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Monday, April 16, 2018

How a bridge can bring back your smile even with missing teeth

If you’re missing one or more teeth, it probably affects your smile and you may also notice a difference in chewing and speaking.
But there are options available to help you restore your smile and limit other problems.
For example, a bridge – sometimes called a fixed partial denture – replaces missing teeth with artificial teeth.
Bridges help maintain the shape of your face, as well as reducing the stress in your bite by replacing missing teeth.
They literally bridge the gap where one or more teeth may have been previously.
The restoration can be made from gold, alloys, porcelain or a combination of these materials and it is bonded onto surrounding teeth for support.
Bridges can be removable so that you can take them out and clean them or fixed and so can only be removed by a dentist.
An implant bridge attaches artificial teeth directly to the jaw or under the gum tissue.
Your dentist will recommend which approach is best for you.
Whatever type of bridge you choose, its success depends on its foundation. So it’s very important to keep your remaining teeth healthy and strong.

Monday, April 9, 2018

How to stop your dentist using too much jargon

Having a good relationship with your dentist means they should be able to explain things clearly to you and talk to you in language you understand.
The challenge for the dentist is that, as with any type of medical and professional training, they have to learn many unusual and technical terms.
This jargon has a purpsoe as it allows professionals to communicate clearly with each other on the same basis.
But often there is no need to use this terminology with the patient. Using these terms becomes a habit and they forgat to translate for the patient.
Soemtimes. it’s easier to say what you are thinking to a patient rather than have to translate it into something he or she will understand. And the dentist is usually thinking using the jargon.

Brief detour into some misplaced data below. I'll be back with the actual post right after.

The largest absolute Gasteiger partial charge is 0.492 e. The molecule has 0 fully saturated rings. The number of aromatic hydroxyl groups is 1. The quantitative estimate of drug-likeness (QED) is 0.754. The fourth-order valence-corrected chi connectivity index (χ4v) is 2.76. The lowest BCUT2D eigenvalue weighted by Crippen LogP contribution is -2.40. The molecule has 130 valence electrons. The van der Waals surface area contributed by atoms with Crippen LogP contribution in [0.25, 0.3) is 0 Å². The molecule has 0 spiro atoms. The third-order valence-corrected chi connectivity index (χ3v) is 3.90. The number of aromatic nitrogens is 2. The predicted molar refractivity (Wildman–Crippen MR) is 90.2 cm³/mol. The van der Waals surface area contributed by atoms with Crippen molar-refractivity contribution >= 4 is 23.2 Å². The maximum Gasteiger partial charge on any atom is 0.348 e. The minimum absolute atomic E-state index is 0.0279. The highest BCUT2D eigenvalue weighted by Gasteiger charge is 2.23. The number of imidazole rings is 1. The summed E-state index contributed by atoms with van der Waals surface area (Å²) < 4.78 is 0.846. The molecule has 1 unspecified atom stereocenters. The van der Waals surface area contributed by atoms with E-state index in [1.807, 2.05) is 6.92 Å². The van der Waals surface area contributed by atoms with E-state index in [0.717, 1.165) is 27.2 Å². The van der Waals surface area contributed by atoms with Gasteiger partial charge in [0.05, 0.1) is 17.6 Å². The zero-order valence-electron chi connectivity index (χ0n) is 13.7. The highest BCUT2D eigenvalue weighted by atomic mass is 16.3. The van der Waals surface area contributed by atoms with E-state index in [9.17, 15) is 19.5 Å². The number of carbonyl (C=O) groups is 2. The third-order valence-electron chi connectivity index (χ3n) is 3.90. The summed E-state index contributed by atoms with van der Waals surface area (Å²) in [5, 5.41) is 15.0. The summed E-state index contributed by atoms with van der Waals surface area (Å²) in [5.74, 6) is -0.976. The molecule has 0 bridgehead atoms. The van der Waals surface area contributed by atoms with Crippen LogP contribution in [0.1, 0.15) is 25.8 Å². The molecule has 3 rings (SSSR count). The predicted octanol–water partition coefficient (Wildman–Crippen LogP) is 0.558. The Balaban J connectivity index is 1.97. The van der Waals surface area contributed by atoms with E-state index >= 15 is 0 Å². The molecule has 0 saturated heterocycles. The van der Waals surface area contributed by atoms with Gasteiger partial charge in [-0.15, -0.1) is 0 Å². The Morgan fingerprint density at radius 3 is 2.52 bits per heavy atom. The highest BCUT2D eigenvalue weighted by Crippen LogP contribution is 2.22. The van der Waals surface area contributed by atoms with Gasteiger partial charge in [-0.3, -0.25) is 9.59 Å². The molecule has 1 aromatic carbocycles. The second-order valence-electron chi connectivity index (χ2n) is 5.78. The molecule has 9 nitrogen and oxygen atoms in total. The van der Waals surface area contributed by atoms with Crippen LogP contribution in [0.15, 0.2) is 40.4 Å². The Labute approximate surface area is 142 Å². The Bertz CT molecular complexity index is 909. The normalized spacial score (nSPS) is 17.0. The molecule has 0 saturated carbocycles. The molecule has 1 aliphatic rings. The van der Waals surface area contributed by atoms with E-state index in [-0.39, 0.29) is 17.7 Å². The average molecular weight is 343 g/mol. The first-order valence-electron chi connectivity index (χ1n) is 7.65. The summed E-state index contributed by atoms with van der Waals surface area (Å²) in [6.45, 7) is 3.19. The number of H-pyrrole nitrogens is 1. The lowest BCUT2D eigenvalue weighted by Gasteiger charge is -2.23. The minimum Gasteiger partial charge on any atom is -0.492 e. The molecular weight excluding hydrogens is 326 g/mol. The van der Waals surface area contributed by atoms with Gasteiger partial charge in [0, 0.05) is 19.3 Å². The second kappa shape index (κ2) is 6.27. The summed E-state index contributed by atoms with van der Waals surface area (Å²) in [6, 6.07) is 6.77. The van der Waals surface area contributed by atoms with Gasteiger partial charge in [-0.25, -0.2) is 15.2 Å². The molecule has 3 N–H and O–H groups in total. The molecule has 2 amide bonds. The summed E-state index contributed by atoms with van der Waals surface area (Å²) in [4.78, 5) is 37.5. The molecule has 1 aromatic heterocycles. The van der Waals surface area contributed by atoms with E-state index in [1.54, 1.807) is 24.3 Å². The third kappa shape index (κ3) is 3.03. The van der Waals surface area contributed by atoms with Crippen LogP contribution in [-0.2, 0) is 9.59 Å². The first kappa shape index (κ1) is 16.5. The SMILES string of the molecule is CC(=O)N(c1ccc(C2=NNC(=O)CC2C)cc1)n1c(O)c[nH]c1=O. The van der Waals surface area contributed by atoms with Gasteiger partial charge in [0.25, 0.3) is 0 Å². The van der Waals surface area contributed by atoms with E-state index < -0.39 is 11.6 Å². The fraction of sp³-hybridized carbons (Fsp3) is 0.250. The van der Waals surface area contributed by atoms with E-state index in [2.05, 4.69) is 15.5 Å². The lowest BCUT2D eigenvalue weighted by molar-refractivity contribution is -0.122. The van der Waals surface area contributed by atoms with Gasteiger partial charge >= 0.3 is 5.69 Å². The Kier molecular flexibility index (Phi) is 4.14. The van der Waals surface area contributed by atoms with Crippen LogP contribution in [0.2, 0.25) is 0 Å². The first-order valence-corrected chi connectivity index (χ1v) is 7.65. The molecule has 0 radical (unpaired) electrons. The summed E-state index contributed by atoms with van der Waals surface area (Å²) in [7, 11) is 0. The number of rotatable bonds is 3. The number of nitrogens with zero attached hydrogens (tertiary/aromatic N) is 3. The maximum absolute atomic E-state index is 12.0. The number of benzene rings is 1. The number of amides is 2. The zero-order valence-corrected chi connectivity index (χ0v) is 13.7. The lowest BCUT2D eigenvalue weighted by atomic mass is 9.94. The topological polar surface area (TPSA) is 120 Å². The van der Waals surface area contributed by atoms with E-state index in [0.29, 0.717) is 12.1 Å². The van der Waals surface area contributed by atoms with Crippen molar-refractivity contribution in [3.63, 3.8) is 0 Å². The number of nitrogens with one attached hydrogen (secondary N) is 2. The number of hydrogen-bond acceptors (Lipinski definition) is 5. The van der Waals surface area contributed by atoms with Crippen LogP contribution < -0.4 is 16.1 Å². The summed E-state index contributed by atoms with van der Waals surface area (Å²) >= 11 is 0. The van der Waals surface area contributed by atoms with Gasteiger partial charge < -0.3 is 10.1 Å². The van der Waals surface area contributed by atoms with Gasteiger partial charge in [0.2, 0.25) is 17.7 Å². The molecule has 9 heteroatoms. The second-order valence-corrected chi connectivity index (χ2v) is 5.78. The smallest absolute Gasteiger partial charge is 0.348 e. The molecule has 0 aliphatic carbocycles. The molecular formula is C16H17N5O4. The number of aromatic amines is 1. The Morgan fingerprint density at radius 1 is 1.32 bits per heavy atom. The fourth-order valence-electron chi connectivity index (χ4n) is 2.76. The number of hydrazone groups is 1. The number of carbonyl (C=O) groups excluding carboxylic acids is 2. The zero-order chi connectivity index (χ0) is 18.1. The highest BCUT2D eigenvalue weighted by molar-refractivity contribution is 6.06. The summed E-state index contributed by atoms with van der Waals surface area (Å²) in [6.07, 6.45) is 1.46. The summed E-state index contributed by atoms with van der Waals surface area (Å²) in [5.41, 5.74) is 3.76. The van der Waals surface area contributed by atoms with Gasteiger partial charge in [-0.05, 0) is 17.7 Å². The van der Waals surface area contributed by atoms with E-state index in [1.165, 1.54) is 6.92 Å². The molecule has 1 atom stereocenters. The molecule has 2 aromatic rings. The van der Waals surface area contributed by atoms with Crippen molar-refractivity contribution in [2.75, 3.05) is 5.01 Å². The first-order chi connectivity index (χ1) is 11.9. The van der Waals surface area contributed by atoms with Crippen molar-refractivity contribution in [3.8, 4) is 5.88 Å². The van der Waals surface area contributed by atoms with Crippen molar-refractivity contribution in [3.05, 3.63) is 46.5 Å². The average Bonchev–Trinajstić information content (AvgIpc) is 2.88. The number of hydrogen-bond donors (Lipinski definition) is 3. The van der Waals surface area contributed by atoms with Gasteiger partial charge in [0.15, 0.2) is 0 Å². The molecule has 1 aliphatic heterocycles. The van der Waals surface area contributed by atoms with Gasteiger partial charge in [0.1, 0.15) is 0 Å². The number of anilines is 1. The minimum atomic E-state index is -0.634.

Many common dental words such as restoration (filling), dentition (set of teeth) and occlusion (how the teeth come together) can easily be translated into terms patients understand.
Your dentist wants to help you understand as much about your dental health as possible so they would prefer that you stop them and ask what terms mean or simply ask them to speak in plain English.
They often slip into jargon out of habit or because it allows them to communicate more easily with others on the team.
They want you to get the treatment you need and be satisfied. So they won’t mind if you stop and remind them to communicate more effectively.

Tuesday, April 3, 2018

Preventing tooth decay in babies and infants

The habits of good dental care should begin as early as possible and it’s important to take steps to avoid problems with infants and children.
Children need strong, healthy teeth to chew their food and baby teeth also keep a space in the jaw for the adult teeth.
If a baby tooth is lost too early, the teeth beside it may drift into the empty space. So, when it’s time for the adult teeth to come in, there may not be enough room. This can make the teeth crooked or crowded.
The name given to decay in infants and children is baby bottle tooth decay.
It can destroy the teeth and most often occurs in the upper front teeth – though other teeth may also be affected.
Decay can happen when sweetened liquids are given to an infant and are then left clinging to their teeth for long periods. Many sweet liquids cause problems, including milk, formula and fruit juice.
What happens is that bacteria in the mouth use these sugars as food and then produce acids that attack the teeth.
It’s not just what you put in your child’s bottle that causes decay, but how often. Giving your child a bottle of sweetened liquid many times a day isn’t a good idea.
Here are some tips to avoid baby bottle tooth decay in your children:
– After each feeding, wipe the baby’s gums with a clean gauze pad. Begin brushing your child’s teeth when the first tooth erupts. Clean and massage gums in areas that remain toothless, and begin flossing when all the baby teeth have erupted, usually by age 2 or 2.
– Never allow your child to fall asleep with a bottle containing milk, formula, fruit juice or sweetened liquids.
– If your child needs a comforter between regular feedings, at night, or during naps, give them a clean pacifier recommended by your dentist or physician. Never give your child a pacifier dipped in any sweet liquid.
– Avoid filling your child’s bottle with liquids such as sugar water and soft drinks.
– If your local water supply does not contain fluoride (a substance that helps prevent tooth decay), ask your dentist how your child should get it.
Start dental visits by the child’s first birthday and make visits regularly.